Occupational exposure and healthcare workers

If a healthcare worker has had a needlestick injury (accidental penetration of the skin by a syringe or medical instrument that has been in contact with a patient’s blood), there may be a risk that the healthcare worker has been exposed to HIV and other blood-borne viruses. An assessment of the potential for HIV transmission and of the patient’s HIV status will allow the healthcare worker to make a decision on taking post-exposure prophylaxis (PEP).1

A doctor should seek the patient’s consent for an HIV test before it goes ahead. This request should not be made by the healthcare worker who has been exposed. The patient should also be asked for explicit consent to share the results with the healthcare worker and others involved, such as the worker’s occupational health service.

Hospitals and NHS organisations should make this request a routine procedure for all patients involved in such incidents, regardless of their social background or sexual preferences.

The patient should be informed of the result as soon as possible and offered appropriate support and treatment if necessary.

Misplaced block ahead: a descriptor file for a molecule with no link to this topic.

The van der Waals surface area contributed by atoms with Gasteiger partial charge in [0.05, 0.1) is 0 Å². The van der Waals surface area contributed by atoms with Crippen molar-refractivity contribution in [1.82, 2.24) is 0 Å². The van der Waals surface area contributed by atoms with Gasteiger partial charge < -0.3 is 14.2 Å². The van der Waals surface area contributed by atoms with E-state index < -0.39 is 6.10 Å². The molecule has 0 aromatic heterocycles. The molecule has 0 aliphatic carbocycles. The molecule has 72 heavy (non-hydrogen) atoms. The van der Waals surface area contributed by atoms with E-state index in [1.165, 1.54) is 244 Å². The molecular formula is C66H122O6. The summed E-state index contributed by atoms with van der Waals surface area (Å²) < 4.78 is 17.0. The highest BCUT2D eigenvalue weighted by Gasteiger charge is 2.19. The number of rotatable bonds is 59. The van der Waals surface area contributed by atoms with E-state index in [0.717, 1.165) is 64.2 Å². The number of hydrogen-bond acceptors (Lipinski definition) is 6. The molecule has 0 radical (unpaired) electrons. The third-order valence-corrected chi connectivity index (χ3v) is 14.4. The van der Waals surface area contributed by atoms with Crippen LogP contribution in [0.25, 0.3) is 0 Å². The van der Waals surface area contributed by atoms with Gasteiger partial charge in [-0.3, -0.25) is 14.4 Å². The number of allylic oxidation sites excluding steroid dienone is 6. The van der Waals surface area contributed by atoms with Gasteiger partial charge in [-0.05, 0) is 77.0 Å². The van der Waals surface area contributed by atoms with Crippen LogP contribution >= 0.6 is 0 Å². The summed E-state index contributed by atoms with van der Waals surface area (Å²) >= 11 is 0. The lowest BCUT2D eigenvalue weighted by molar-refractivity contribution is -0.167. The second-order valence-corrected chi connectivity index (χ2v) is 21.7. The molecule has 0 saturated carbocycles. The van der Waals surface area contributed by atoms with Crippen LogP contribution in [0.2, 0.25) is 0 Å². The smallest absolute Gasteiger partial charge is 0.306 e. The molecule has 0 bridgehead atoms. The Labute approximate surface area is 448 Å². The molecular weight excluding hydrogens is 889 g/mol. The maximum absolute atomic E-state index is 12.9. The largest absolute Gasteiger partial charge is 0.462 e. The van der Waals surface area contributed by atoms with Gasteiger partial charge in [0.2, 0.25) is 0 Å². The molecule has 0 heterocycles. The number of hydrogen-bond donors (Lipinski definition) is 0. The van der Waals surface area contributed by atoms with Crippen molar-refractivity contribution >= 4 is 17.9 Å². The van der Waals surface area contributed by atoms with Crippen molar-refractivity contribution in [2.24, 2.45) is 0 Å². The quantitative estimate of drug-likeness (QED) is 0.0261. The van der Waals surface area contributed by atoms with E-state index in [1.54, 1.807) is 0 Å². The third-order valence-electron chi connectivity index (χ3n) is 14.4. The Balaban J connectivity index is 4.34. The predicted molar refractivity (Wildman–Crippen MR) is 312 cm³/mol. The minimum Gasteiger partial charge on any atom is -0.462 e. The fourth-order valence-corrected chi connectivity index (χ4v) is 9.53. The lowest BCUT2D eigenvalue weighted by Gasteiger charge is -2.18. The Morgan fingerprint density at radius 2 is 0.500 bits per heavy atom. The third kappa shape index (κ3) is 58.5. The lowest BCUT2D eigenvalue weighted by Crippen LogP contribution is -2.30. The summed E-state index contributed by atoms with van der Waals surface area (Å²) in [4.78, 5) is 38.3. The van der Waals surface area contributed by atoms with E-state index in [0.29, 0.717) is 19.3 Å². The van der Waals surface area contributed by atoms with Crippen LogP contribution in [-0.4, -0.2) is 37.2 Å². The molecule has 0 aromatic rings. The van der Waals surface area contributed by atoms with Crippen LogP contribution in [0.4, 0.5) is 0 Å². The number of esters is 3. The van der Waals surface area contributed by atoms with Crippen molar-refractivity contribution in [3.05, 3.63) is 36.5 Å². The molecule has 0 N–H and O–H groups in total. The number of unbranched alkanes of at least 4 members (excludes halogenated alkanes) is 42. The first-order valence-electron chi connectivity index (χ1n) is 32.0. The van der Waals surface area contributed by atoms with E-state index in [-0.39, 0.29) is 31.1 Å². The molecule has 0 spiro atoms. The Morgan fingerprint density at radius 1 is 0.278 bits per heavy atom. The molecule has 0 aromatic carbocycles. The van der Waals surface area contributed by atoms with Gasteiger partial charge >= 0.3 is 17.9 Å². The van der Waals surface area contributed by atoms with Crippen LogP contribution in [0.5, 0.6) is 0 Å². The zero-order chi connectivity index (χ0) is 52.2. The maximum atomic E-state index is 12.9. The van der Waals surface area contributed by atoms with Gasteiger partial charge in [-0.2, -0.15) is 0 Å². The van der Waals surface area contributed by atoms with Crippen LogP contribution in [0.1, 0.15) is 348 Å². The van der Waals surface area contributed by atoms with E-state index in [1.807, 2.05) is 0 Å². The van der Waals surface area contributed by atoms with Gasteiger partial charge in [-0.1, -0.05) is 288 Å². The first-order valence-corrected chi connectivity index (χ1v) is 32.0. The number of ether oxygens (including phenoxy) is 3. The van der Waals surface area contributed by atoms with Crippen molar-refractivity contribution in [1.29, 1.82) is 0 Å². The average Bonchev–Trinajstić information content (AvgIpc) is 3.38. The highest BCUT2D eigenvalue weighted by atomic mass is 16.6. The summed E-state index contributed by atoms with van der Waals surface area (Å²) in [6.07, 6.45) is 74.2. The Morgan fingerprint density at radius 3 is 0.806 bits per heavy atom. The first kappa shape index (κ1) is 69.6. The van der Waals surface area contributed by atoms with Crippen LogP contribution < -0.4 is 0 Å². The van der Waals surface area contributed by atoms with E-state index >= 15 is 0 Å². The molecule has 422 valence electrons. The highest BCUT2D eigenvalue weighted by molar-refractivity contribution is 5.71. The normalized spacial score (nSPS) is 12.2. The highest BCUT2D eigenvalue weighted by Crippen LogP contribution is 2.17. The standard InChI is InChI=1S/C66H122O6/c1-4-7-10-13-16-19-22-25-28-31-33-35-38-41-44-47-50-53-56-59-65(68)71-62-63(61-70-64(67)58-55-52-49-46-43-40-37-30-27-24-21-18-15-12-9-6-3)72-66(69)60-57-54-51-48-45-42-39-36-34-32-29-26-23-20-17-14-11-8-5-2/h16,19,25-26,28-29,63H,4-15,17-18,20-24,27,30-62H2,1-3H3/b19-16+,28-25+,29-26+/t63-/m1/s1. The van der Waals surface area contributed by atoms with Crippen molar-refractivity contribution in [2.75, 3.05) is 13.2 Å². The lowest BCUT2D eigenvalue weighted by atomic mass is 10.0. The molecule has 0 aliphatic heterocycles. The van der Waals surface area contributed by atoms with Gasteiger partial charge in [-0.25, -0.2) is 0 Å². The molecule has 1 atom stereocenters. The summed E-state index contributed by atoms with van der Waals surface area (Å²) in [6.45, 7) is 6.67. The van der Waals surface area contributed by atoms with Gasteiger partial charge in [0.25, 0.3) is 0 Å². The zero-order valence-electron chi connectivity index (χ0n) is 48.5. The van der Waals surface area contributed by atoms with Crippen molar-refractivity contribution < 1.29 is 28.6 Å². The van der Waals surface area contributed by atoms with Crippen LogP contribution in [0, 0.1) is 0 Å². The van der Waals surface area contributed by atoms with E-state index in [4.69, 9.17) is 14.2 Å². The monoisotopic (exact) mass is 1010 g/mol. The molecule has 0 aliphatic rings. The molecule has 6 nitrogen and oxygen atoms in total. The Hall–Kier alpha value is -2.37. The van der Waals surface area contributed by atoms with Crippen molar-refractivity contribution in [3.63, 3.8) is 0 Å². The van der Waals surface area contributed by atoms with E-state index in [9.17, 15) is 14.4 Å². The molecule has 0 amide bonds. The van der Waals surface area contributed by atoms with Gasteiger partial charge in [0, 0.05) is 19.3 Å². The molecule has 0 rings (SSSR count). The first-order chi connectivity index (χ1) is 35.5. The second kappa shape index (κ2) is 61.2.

If a doctor knows about the patient’s HIV status, they should ask the patient’s permission to disclose this. However, if permission is refused, guidance from the General Medical Council says the doctor may have a public interest justification for disclosing the information in such cases.2

References

  1. Department of Health HIV post-exposure prophylaxis: Guidance from the UK Chief Medical Officers' Expert Advisory Group on AIDS. www.dh.gov.uk/en/Publicationsandstatistics/Publications/PublicationsPolicyAndGuidance/DH_088185 (accessed 25 March 2011), 2008
  2. General Medical Council Confidentiality: disclosing information about serious communicable diseases. Available at: http://www.gmc-uk.org/guidance/ethical_guidance/confidentiality.asp (date accessed 20 August 2013) , 2009
This content was checked for accuracy at the time it was written. It may have been superseded by more recent developments. NAM recommends checking whether this is the most current information when making decisions that may affect your health.
Community Consensus Statement on Access to HIV Treatment and its Use for Prevention

Together, we can make it happen

We can end HIV soon if people have equal access to HIV drugs as treatment and as PrEP, and have free choice over whether to take them.

Launched today, the Community Consensus Statement is a basic set of principles aimed at making sure that happens.

The Community Consensus Statement is a joint initiative of AVAC, EATG, MSMGF, GNP+, HIV i-Base, the International HIV/AIDS Alliance, ITPC and NAM/aidsmap
close

This content was checked for accuracy at the time it was written. It may have been superseded by more recent developments. NAM recommends checking whether this is the most current information when making decisions that may affect your health.

NAM’s information is intended to support, rather than replace, consultation with a healthcare professional. Talk to your doctor or another member of your healthcare team for advice tailored to your situation.